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Dillon gear will be my breaking point Pt 2

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  • #16
    The centrifugal forces cause the projectile to fly apart.

    Depending on the diameter of the turbine rotor and the diameter of the compressor wheel, turbochargers spin at 120,000 to 140,000 RPM. The balance of the shaft and wheels assembly is highly critical.
    By law, turbocharger manufacturers must do what is called a "burst containment" test. Snip a little piece of the rotor off, bring it up to operating speed and kaboom. LOL


    • #17
      Yup. A friend tried a cast lead bullet though his 300 win mag, at near max charge for weight. The tgt looked like he hit it with a shotgun, and was scrubbing his barrel for a week with a de-leading compound. I never asked why he did it, as this was years ago.. I admit I try stuff, but that was a big WHY TF did you think that was OK?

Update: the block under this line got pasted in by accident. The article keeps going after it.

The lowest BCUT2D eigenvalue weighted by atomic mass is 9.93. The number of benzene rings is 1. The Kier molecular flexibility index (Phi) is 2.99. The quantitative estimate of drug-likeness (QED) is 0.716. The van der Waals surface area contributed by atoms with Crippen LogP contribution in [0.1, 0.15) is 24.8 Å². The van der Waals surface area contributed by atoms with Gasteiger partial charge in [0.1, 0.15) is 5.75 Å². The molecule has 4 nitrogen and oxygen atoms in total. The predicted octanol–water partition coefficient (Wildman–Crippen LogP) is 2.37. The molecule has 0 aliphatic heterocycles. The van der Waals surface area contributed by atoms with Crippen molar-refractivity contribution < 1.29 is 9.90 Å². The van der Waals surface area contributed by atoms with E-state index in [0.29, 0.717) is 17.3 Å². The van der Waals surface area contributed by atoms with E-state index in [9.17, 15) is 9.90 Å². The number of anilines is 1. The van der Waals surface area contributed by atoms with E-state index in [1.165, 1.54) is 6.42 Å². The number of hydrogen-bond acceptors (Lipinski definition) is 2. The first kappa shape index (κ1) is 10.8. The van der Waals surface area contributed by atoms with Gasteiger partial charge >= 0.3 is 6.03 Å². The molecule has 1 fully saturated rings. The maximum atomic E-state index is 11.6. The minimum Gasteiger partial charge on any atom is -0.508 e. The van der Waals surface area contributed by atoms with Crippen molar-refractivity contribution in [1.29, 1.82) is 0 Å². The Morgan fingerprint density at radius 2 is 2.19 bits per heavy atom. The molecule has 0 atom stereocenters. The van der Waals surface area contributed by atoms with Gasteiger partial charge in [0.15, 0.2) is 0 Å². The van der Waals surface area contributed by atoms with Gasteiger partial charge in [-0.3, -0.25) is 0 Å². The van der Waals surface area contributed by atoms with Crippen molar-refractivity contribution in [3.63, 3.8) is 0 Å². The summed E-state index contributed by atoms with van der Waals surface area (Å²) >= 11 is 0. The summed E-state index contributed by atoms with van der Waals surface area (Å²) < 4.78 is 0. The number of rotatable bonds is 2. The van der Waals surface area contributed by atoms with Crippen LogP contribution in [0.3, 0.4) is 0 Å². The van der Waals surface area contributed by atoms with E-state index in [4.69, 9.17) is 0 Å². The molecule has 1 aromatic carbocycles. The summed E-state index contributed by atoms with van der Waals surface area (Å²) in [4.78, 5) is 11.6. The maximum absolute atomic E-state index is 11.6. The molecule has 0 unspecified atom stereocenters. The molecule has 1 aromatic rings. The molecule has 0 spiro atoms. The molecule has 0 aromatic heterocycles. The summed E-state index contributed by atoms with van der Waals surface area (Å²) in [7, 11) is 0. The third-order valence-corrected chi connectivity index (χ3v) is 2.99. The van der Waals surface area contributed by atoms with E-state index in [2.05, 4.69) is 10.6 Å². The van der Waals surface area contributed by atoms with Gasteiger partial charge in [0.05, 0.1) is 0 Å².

• #18
        It cost a lot of money to spin a V6 that fast. Why speed that kind of money to achieve a speed well passed what one will ever see. Why spent manufacturing $$ for speeds that the vehicle will never see?
        Look at the formula engines or it can be down; however, no one wants to pay for a balance that can handle an RPM higher than they'll ever go..


        • #19
          Some F1 tech is trickling down to modern cars, like the brake/ engine regeneration tech being used on hybrid motors. Lots of the tech will never touch the streets but there's some though. As to why spend that much $ on developing something that has no real payback, is why not? There's always someone with more cash than brains. Me I'd love to have a Kawasaki H2 or Suzuki rotary/wankle motorcycle. Yes it's a silly desire, but when they hit the powerband.... LoL hang on!. They also represent some pinnacles of engineering tech that were climbed, for no apparent payback. But the results decades later still stand. Ahh but this old man rambles on!


          • #20
            Basically, the tech will never hit the streets because of its cost. In the 1970s, I was part of a team to design a hydrostatic transmission. The design was a success, but shuttered because of its cost. However, not the cost of manufacturing the unit; it was the cost of optical flats to measure some of its components. Back then, it was NASA land.. LOL
            In today's world, tractors, riding mowers and more are quite cost effective to manufacture or purchase.

            When my street car hits boost, my wife says it is instant insanity. As there isn't any lag hitting boost, it is almost instant.